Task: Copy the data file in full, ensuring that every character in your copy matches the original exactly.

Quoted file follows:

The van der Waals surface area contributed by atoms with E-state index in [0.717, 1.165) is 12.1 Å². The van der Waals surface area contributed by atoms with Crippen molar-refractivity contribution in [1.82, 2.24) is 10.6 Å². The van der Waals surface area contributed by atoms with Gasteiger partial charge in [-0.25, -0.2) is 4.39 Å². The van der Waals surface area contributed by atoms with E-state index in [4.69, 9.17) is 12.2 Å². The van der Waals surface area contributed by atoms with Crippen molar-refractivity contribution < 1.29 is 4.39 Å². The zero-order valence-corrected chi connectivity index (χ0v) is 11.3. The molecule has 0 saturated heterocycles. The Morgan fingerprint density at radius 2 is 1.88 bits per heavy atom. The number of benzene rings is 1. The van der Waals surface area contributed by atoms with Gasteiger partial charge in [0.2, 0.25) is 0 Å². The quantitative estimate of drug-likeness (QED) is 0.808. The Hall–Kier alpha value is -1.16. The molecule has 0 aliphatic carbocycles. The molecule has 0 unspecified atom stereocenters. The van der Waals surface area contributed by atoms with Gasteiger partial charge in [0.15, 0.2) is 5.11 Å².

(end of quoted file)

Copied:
The van der Waals surface area contributed by atoms with E-state index in [0.717, 1.165) is 12.1 Å². The van der Waals surface area contributed by atoms with Crippen molar-refractivity contribution in [1.82, 2.24) is 10.6 Å². The van der Waals surface area contributed by atoms with Gasteiger partial charge in [-0.25, -0.2) is 4.39 Å². The van der Waals surface area contributed by atoms with E-state index in [4.69, 9.17) is 12.2 Å². The van der Waals surface area contributed by atoms with Crippen molar-refractivity contribution < 1.29 is 4.39 Å². The zero-order valence-corrected chi connectivity index (χ0v) is 11.3. The molecule has 0 saturated heterocycles. The Morgan fingerprint density at radius 2 is 1.88 bits per heavy atom. The number of benzene rings is 1. The van der Waals surface area contributed by atoms with Gasteiger partial charge in [0.2, 0.25) is 0 Å². The quantitative estimate of drug-likeness (QED) is 0.808. The Hall–Kier alpha value is -1.16. The molecule has 0 aliphatic carbocycles. The molecule has 0 unspecified atom stereocenters. The van der Waals surface area contributed by atoms with Gasteiger partial charge in [0.15, 0.2) is 5.11 Å².